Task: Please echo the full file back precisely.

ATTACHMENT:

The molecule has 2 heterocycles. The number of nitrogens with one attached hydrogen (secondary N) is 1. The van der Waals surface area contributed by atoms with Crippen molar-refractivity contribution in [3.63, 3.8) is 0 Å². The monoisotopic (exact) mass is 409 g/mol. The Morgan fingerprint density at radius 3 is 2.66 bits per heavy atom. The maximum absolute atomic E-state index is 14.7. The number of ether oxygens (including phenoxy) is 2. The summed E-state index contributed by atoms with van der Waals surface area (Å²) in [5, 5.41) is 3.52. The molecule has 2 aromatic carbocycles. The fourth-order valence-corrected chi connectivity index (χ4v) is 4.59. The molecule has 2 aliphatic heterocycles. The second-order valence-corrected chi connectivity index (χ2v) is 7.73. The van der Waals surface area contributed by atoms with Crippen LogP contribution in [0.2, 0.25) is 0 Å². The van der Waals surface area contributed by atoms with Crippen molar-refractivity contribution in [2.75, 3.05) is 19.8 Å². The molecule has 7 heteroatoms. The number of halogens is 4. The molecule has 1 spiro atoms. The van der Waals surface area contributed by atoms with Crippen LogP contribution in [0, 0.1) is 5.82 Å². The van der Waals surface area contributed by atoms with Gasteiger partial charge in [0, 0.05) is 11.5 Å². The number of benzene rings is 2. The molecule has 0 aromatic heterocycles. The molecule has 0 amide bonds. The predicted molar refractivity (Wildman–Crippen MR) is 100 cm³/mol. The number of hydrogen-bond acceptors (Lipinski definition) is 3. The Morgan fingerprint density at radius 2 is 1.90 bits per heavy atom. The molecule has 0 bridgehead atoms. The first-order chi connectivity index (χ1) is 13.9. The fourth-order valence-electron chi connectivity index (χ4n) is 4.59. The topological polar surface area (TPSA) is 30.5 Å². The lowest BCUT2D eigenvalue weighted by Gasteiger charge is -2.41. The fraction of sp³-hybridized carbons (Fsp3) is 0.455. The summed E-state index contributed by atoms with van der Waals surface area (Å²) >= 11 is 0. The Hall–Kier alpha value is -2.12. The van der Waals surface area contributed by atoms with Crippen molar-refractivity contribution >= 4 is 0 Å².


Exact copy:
The molecule has 2 heterocycles. The number of nitrogens with one attached hydrogen (secondary N) is 1. The van der Waals surface area contributed by atoms with Crippen molar-refractivity contribution in [3.63, 3.8) is 0 Å². The monoisotopic (exact) mass is 409 g/mol. The Morgan fingerprint density at radius 3 is 2.66 bits per heavy atom. The maximum absolute atomic E-state index is 14.7. The number of ether oxygens (including phenoxy) is 2. The summed E-state index contributed by atoms with van der Waals surface area (Å²) in [5, 5.41) is 3.52. The molecule has 2 aromatic carbocycles. The fourth-order valence-corrected chi connectivity index (χ4v) is 4.59. The molecule has 2 aliphatic heterocycles. The second-order valence-corrected chi connectivity index (χ2v) is 7.73. The van der Waals surface area contributed by atoms with Crippen LogP contribution in [0.2, 0.25) is 0 Å². The van der Waals surface area contributed by atoms with Crippen molar-refractivity contribution in [2.75, 3.05) is 19.8 Å². The molecule has 7 heteroatoms. The number of halogens is 4. The molecule has 1 spiro atoms. The van der Waals surface area contributed by atoms with Crippen LogP contribution in [0, 0.1) is 5.82 Å². The van der Waals surface area contributed by atoms with Gasteiger partial charge in [0, 0.05) is 11.5 Å². The number of benzene rings is 2. The molecule has 0 aromatic heterocycles. The molecule has 0 amide bonds. The predicted molar refractivity (Wildman–Crippen MR) is 100 cm³/mol. The number of hydrogen-bond acceptors (Lipinski definition) is 3. The Morgan fingerprint density at radius 2 is 1.90 bits per heavy atom. The molecule has 0 bridgehead atoms. The first-order chi connectivity index (χ1) is 13.9. The fourth-order valence-electron chi connectivity index (χ4n) is 4.59. The topological polar surface area (TPSA) is 30.5 Å². The lowest BCUT2D eigenvalue weighted by Gasteiger charge is -2.41. The fraction of sp³-hybridized carbons (Fsp3) is 0.455. The summed E-state index contributed by atoms with van der Waals surface area (Å²) >= 11 is 0. The Hall–Kier alpha value is -2.12. The van der Waals surface area contributed by atoms with Crippen molar-refractivity contribution >= 4 is 0 Å².